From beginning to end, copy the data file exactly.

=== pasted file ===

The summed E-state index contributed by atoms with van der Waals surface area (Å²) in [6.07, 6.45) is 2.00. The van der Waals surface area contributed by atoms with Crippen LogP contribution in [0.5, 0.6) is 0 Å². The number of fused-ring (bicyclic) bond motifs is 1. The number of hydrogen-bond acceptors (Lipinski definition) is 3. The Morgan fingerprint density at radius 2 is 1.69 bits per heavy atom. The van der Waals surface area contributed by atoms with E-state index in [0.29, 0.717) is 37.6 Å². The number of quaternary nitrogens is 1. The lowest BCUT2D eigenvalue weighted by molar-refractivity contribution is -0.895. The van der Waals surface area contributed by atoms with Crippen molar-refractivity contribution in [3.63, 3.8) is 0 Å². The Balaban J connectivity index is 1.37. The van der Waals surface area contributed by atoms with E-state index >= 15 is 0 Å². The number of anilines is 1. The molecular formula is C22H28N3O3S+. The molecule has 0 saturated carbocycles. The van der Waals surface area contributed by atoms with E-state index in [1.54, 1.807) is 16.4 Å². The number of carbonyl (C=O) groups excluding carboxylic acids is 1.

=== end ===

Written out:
The summed E-state index contributed by atoms with van der Waals surface area (Å²) in [6.07, 6.45) is 2.00. The van der Waals surface area contributed by atoms with Crippen LogP contribution in [0.5, 0.6) is 0 Å². The number of fused-ring (bicyclic) bond motifs is 1. The number of hydrogen-bond acceptors (Lipinski definition) is 3. The Morgan fingerprint density at radius 2 is 1.69 bits per heavy atom. The van der Waals surface area contributed by atoms with E-state index in [0.29, 0.717) is 37.6 Å². The number of quaternary nitrogens is 1. The lowest BCUT2D eigenvalue weighted by molar-refractivity contribution is -0.895. The van der Waals surface area contributed by atoms with Crippen molar-refractivity contribution in [3.63, 3.8) is 0 Å². The Balaban J connectivity index is 1.37. The van der Waals surface area contributed by atoms with E-state index >= 15 is 0 Å². The number of anilines is 1. The molecular formula is C22H28N3O3S+. The molecule has 0 saturated carbocycles. The van der Waals surface area contributed by atoms with E-state index in [1.54, 1.807) is 16.4 Å². The number of carbonyl (C=O) groups excluding carboxylic acids is 1.